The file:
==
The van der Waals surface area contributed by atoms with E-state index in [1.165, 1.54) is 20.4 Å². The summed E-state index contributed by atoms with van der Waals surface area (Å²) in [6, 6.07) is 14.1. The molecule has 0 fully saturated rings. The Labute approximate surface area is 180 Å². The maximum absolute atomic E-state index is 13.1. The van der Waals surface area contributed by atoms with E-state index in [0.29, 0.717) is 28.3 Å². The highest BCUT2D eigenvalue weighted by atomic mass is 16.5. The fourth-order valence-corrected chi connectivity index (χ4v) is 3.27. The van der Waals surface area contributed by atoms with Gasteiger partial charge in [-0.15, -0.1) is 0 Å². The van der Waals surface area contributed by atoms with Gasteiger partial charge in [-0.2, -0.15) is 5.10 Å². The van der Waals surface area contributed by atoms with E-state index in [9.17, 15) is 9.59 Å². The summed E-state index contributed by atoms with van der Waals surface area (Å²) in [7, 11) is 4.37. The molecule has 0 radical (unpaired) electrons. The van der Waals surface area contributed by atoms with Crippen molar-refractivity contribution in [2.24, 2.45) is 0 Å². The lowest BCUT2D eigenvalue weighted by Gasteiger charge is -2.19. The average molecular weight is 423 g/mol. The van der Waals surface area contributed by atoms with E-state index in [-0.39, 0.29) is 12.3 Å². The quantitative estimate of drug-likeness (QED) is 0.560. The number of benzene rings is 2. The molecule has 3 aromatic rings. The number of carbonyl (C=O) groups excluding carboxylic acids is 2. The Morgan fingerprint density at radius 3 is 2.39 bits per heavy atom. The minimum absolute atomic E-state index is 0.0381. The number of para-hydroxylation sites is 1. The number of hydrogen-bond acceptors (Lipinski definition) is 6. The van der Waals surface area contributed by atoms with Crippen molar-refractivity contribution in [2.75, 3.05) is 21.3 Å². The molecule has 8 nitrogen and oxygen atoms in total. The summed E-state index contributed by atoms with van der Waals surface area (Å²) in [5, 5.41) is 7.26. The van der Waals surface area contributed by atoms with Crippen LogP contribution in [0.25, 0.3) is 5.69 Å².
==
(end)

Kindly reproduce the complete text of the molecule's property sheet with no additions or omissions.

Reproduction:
The van der Waals surface area contributed by atoms with E-state index in [1.165, 1.54) is 20.4 Å². The summed E-state index contributed by atoms with van der Waals surface area (Å²) in [6, 6.07) is 14.1. The molecule has 0 fully saturated rings. The Labute approximate surface area is 180 Å². The maximum absolute atomic E-state index is 13.1. The van der Waals surface area contributed by atoms with E-state index in [0.29, 0.717) is 28.3 Å². The highest BCUT2D eigenvalue weighted by atomic mass is 16.5. The fourth-order valence-corrected chi connectivity index (χ4v) is 3.27. The van der Waals surface area contributed by atoms with Gasteiger partial charge in [-0.15, -0.1) is 0 Å². The van der Waals surface area contributed by atoms with Gasteiger partial charge in [-0.2, -0.15) is 5.10 Å². The van der Waals surface area contributed by atoms with E-state index in [9.17, 15) is 9.59 Å². The summed E-state index contributed by atoms with van der Waals surface area (Å²) in [7, 11) is 4.37. The molecule has 0 radical (unpaired) electrons. The van der Waals surface area contributed by atoms with Crippen molar-refractivity contribution in [2.24, 2.45) is 0 Å². The lowest BCUT2D eigenvalue weighted by Gasteiger charge is -2.19. The average molecular weight is 423 g/mol. The van der Waals surface area contributed by atoms with E-state index in [-0.39, 0.29) is 12.3 Å². The quantitative estimate of drug-likeness (QED) is 0.560. The number of benzene rings is 2. The molecule has 3 aromatic rings. The number of carbonyl (C=O) groups excluding carboxylic acids is 2. The Morgan fingerprint density at radius 3 is 2.39 bits per heavy atom. The minimum absolute atomic E-state index is 0.0381. The number of para-hydroxylation sites is 1. The number of hydrogen-bond acceptors (Lipinski definition) is 6. The van der Waals surface area contributed by atoms with Crippen molar-refractivity contribution in [2.75, 3.05) is 21.3 Å². The molecule has 8 nitrogen and oxygen atoms in total. The summed E-state index contributed by atoms with van der Waals surface area (Å²) in [5, 5.41) is 7.26. The van der Waals surface area contributed by atoms with Crippen LogP contribution in [0.25, 0.3) is 5.69 Å².